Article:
When hail wiped out 70 percent of the apple crop at Broetje Orchards in 2006, owners Ralph and Cheryl Broetje and their management team had a decision to make. The insurance company would pay on the business’s policy only if no further harvesting was done—no picking of the orchard’s fruit. If they agreed, the Broetjes would recover some of their costs, but several hundred of their year-round workers would lose their jobs, and even more migrant workers would be unemployed.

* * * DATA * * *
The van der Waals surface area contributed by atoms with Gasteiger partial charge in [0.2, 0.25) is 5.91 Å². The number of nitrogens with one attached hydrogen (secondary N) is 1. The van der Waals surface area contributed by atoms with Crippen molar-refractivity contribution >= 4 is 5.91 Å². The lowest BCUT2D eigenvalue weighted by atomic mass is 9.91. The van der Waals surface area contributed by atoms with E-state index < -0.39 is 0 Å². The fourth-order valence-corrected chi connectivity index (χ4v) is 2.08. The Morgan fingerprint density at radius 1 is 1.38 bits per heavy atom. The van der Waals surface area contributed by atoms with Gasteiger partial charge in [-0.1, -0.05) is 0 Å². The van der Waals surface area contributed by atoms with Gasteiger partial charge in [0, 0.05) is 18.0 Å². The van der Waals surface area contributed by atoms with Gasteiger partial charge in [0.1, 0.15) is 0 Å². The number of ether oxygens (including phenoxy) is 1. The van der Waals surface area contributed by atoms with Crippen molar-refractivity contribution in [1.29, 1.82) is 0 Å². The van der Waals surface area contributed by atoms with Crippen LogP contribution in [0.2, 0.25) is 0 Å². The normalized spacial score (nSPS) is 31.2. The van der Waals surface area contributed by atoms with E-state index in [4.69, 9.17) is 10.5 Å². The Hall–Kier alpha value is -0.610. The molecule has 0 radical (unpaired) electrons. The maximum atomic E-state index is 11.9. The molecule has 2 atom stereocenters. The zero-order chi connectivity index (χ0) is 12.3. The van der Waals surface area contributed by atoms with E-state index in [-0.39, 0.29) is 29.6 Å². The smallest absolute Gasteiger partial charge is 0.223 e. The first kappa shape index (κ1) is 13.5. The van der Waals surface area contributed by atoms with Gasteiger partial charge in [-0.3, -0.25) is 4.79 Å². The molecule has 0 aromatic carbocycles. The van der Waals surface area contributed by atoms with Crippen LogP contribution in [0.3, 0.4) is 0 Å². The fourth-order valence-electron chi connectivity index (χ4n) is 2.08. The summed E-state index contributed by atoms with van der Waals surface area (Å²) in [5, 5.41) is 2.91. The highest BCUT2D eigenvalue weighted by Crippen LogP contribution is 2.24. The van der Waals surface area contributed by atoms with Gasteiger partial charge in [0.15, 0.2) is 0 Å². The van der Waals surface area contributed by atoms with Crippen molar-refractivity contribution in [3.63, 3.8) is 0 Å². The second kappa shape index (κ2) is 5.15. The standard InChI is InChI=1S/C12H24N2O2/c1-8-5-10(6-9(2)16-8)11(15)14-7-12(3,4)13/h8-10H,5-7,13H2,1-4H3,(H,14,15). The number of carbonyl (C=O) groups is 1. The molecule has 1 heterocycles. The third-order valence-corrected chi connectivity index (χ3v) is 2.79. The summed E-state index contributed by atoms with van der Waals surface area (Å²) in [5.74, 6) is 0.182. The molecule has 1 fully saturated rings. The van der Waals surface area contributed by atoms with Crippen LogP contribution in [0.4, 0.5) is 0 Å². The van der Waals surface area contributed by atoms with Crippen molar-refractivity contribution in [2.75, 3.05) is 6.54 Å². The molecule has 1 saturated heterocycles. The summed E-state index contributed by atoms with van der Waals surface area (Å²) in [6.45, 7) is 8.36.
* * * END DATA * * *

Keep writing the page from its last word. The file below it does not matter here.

“Somehow we had to keep people working because there are a lot of families depending on us being here every day,” recalls warehouse manager Ron Appleby. “So we came up with, ‘Let’s go ahead and pick the fruit and really forget about the insurance money and hope that God’s watching over us a little bit.’” The family kept everyone employed and managed to break even.